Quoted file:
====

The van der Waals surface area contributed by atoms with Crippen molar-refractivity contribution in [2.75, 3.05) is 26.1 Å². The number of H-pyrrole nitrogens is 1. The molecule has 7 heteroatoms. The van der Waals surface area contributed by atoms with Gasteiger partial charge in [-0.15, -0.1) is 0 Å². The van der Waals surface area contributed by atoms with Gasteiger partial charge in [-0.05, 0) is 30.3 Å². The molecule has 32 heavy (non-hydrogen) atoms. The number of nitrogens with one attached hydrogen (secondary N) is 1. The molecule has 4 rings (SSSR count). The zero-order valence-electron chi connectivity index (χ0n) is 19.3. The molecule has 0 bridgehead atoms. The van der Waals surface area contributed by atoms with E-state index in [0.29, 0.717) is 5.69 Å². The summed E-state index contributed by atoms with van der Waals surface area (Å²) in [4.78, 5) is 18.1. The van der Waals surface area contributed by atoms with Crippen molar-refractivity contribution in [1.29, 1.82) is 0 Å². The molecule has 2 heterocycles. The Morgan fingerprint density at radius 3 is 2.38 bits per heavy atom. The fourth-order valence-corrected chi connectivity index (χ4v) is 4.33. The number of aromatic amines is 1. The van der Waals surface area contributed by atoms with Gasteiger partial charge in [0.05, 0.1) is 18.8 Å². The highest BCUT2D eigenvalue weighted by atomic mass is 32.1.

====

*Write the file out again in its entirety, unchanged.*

The van der Waals surface area contributed by atoms with Crippen molar-refractivity contribution in [2.75, 3.05) is 26.1 Å². The number of H-pyrrole nitrogens is 1. The molecule has 7 heteroatoms. The van der Waals surface area contributed by atoms with Gasteiger partial charge in [-0.15, -0.1) is 0 Å². The van der Waals surface area contributed by atoms with Gasteiger partial charge in [-0.05, 0) is 30.3 Å². The molecule has 32 heavy (non-hydrogen) atoms. The number of nitrogens with one attached hydrogen (secondary N) is 1. The molecule has 4 rings (SSSR count). The zero-order valence-electron chi connectivity index (χ0n) is 19.3. The molecule has 0 bridgehead atoms. The van der Waals surface area contributed by atoms with E-state index in [0.29, 0.717) is 5.69 Å². The summed E-state index contributed by atoms with van der Waals surface area (Å²) in [4.78, 5) is 18.1. The van der Waals surface area contributed by atoms with Crippen molar-refractivity contribution in [1.29, 1.82) is 0 Å². The molecule has 2 heterocycles. The Morgan fingerprint density at radius 3 is 2.38 bits per heavy atom. The fourth-order valence-corrected chi connectivity index (χ4v) is 4.33. The number of aromatic amines is 1. The van der Waals surface area contributed by atoms with Gasteiger partial charge in [0.05, 0.1) is 18.8 Å². The highest BCUT2D eigenvalue weighted by atomic mass is 32.1.